How To Drive PPC And SEO Synergy In Large Enterprises
I recently had a prospect ask me whether it’s ideal to have one team handle both the SEO and PPC efforts for an enterprise.
To a large degree, that depends on the capabilities of your in-house group or external agency — world-class PPC and SEO advice seldom coincide with each other, and often one can be better off engaging a firm with deep expertise in a particular channel in order to “move the dial” for that channel.
There are some areas where SEO and PPC efforts dovetail nicely; however, this doesn’t mean the same person or the same team needs to manage both in order for an enterprise to benefit from those synergies.
It’s enough to simply coordinate and make sure the right questions are being asked at the right points in the process. Even in a situation where a single team is handling both efforts, the potential synergies are very often overlooked and under-delivered (truth be told)!
Let’s assume your organization has two separate teams — a PPC team and an SEO team. This article runs through the checkpoints you should put in place to make sure valuable information is flowing freely back and forth. You’ll notice that all of the checkpoints are either one-time or just yearly… in fact, a lot of it comes down to simple list-sharing. Still, many of these simple checkpoints are all-too-often ignored in large organizations.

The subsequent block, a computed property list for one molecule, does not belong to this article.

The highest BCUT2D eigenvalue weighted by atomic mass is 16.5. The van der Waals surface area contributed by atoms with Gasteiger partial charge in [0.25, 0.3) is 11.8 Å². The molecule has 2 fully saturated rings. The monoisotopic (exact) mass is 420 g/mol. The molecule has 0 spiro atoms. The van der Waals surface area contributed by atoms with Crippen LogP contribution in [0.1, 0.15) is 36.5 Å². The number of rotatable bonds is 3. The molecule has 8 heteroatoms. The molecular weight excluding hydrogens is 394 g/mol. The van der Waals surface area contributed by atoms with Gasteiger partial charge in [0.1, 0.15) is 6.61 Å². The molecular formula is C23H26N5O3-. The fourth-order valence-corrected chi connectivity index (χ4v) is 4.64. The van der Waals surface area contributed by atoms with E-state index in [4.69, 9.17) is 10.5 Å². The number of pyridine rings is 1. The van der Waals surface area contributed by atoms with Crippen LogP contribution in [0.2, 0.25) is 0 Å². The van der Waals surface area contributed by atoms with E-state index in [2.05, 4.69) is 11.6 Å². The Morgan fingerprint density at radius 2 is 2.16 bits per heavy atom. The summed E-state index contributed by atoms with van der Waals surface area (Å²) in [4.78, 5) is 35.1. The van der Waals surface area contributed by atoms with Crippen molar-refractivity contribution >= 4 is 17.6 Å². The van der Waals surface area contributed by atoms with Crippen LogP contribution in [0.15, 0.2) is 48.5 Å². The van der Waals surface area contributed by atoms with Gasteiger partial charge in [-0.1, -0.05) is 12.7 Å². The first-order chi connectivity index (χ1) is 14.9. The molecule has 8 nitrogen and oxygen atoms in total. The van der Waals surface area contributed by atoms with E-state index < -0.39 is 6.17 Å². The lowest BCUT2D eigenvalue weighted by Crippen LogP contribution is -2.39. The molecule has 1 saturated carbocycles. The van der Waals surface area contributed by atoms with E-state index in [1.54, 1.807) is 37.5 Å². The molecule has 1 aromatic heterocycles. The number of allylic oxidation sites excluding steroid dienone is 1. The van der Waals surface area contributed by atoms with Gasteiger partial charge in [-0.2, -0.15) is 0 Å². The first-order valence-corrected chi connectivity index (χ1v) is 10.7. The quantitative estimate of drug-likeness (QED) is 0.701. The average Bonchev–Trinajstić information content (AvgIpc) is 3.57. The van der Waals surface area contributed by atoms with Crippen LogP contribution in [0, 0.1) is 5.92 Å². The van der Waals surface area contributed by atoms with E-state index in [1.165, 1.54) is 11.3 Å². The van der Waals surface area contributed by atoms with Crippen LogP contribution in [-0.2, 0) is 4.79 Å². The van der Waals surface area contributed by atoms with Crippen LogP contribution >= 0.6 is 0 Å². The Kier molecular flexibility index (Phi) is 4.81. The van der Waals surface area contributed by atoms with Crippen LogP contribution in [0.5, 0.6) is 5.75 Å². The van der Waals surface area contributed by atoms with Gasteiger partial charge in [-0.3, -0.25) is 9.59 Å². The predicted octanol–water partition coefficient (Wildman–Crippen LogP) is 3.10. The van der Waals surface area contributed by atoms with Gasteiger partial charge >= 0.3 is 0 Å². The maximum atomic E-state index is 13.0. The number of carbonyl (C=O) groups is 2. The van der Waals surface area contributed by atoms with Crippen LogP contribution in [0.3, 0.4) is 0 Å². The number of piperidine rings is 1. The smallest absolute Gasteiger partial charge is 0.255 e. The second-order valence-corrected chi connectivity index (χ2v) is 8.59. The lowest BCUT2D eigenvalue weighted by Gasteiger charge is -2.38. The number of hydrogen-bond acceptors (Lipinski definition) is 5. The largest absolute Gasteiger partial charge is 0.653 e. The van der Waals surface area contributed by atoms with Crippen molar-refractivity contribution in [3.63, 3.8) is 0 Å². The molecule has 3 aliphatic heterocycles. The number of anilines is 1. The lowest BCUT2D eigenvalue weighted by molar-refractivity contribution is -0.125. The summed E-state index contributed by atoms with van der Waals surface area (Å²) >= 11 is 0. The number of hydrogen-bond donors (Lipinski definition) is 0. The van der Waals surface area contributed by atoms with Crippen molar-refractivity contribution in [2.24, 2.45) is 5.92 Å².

A. Goal Setting & Tracking
Obviously, getting alignment on goal setting and tracking is critical; both PPC and SEO teams will likely use Google Analytics, and both are being held to higher-level marketing goals. Making sure that tracking is appropriate and can help drive real business goals is very important.
Checkpoint To Take: Have both the PPC and SEO teams meet and agree on tracking and goal-setting. If tracking is done in Google Analytics, this will make it easier all around, rather than having separate Goal measurements going on with Google Analytics and Google AdWords.
Also, attribution analysis is possible if you use the same tracking and goals. Consider tracking multiple types of goals — bid optimization works better with more data, so often using a goal like visits to a particular page may be a great way to go as it boosts the amount of data you’re working with — but ultimately leads or sales is what you should care about.
When To Do It: At the very beginning of the process of developing PPC campaigns.